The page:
Retailers Get Coal In Their Stockings

Retailers trying to salvage a dismal shopping season have offered deep discounts to last-minute shoppers. Analysts say Americans worried about the economy and their jobs have cut back on spending by turning to store brands and discounters such as Wal-Mart.

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RENEE MONTAGNE, host:

This is Morning Edition from NPR News. A Merry Christmas to you. I'm Renee Montagne. It's not a surprise that this is shaping up to be one of the worst Christmas shopping seasons in decades. Retailers expect to confirm that when they report final holiday sales figures in a couple of weeks. Still, the last-minute shoppers were out yesterday, taking advantage of drastic markdowns, and NPR's Ina Jaffe was out too, joining the crowds.

(Soundbite of Christmas music)

INA JAFFE: There is no white Christmas by the beach, but its winter by southern California standards. So, yesterday last minute shoppers on 3rd Street in Santa Monica were bundled into jackets, and mufflers, and boots to protect themselves from temperatures that had plunged into the 50s.

The crowds definitely outnumbered the street musicians, but there weren't nearly as many people there as on a Saturday night when there is something good showing at the Multiplex. Most important perhaps, the majority of the people there were not carrying shopping bags. Tisha Anderson(ph) had just one from Banana Republic.

Ms. TISHA ANDERSON: The Banana is unbelievable right now. I've never seen prices like that before, ever.

JAFFE: Virtually every store on 3rd Street has sales signs in the window, some touting discounts as deep as 70 percent. Those are designed to get shoppers to do exactly what Tisha Anderson just did.

Ms. ANDERSON: I ended up getting two cashmere sweaters for my mother and then two Marina Wolf sweaters for myself. So, I - I'm not supposed to be shopping for me, but I ended up doing it, it's such a great deal.

JAFFE: Anderson saved all of her Christmas shopping for the very last day.

Ms. ANDERSON: I have a huge family. So, yeah, I'm going to be going till about midnight probably.

JAFFE: But she wasn't procrastinating, just being careful. She works in the beleaguered real-estate industry.

Ms. ANDERSON: Well, with the market and everything being the way that it is, you just got to make sure that before you go spend everything that there's money there to spend, and you still have some more to come back to in January.

JAFFE: And this year, she's paying cash for everything, no credit cards. Americans are definitely tightening the purse strings. According to a research company called ShopperTrack, sales this past weekend were down more than five percent compared to last year. And foot traffic in stores was down nearly 24 percent.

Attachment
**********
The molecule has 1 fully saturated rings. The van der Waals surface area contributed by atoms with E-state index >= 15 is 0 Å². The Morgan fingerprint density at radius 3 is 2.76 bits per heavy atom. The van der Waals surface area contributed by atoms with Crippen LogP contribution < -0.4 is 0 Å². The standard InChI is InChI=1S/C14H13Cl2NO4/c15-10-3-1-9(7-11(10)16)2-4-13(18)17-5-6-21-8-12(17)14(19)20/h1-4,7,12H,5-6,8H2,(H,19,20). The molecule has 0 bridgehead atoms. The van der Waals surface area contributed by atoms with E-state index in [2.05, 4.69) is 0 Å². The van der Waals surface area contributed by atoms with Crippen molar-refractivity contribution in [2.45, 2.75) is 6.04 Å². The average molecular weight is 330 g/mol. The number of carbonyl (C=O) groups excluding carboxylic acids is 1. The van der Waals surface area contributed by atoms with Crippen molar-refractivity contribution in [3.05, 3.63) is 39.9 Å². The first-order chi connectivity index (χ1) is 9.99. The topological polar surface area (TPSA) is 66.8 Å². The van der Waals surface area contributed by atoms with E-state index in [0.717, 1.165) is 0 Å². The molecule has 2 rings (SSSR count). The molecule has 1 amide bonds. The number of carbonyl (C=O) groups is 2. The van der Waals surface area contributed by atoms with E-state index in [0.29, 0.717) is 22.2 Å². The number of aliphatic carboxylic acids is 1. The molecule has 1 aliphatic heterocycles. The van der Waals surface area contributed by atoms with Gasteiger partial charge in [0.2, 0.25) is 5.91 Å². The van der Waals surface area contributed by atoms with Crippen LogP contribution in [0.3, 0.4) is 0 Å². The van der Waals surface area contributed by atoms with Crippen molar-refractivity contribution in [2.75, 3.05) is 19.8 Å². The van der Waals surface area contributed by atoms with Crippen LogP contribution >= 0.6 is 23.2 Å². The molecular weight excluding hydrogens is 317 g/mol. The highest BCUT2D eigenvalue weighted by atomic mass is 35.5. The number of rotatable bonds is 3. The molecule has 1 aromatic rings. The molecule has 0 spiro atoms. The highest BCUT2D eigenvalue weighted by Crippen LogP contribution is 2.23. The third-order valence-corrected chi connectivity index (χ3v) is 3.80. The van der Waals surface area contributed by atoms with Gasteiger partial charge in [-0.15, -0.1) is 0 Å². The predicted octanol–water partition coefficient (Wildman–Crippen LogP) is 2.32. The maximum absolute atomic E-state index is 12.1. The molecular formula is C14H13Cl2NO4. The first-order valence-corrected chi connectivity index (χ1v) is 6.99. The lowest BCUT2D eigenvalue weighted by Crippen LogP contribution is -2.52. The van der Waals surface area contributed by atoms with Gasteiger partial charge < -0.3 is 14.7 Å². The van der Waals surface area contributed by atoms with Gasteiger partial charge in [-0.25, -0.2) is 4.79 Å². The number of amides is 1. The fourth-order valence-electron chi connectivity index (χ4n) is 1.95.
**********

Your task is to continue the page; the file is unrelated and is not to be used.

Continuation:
One of the many cutting back this Christmas is Hashem Mugarab(ph), he's an architect, and there aren't a lot of homes needing to be designed these days. So, he's spending less on presents and giving more money to charity, though he can hardly keep up with the demand.

Mr. HASHEM MUGARAB (Architect): I'm getting calls from everybody these days. And our budget is still is limited, we cannot help everybody. I think government should step in and help the people, instead of helping the banking system.

JAFFE: But cutting back has its up side, says Mugarab's wife, Noushin Ikbarpur(ph).

Ms. NOUSHIN IKBARPUR: Part of it is, I think people generally are a little bit tired of this over-consumerism, consumption. So, I think that's a good thing.

JAFFE: Their extended family has decided to play secret Santa this year, each adult gets just one gift. The kids are another story.

Mr. MUGARAB: Kids, you cannot forget kids. You have to buy for kids, for sure.

(Soundbite of jazz music)

JAFFE: You have to remember your lady friends too. At least, Sean Jerkins(ph) does. He's carrying a few shopping bags in girly colors. And these are for?

Mr. SEAN JERKINS: Well a couple of different girls, friends of mine, girls that I date.

JAFFE: There's a bag from the cosmetics emporium Sephora.

Mr. JERKINS: Girl stuff.

JAFFE: And another bag from Victoria's Secret.

Mr. JERKINS: That's always an instant hit, you know. If I didn't get the right thing too, she can always take it back and get the right size.

JAFFE: Jerkins is a good enough looking guy that in this town, I'm thinking actor. He says

Mr. JERKINS: I'm a bartender.

JAFFE: And unlike a lot of folks these days, his business is good.

Mr. JERKINS: People are still - got have a few cocktails, you know, libations always help, you know, especially through the holidays.

JAFFE: And after this holiday retailers will be saying make mine a double. Ina Jaffe, NPR News.

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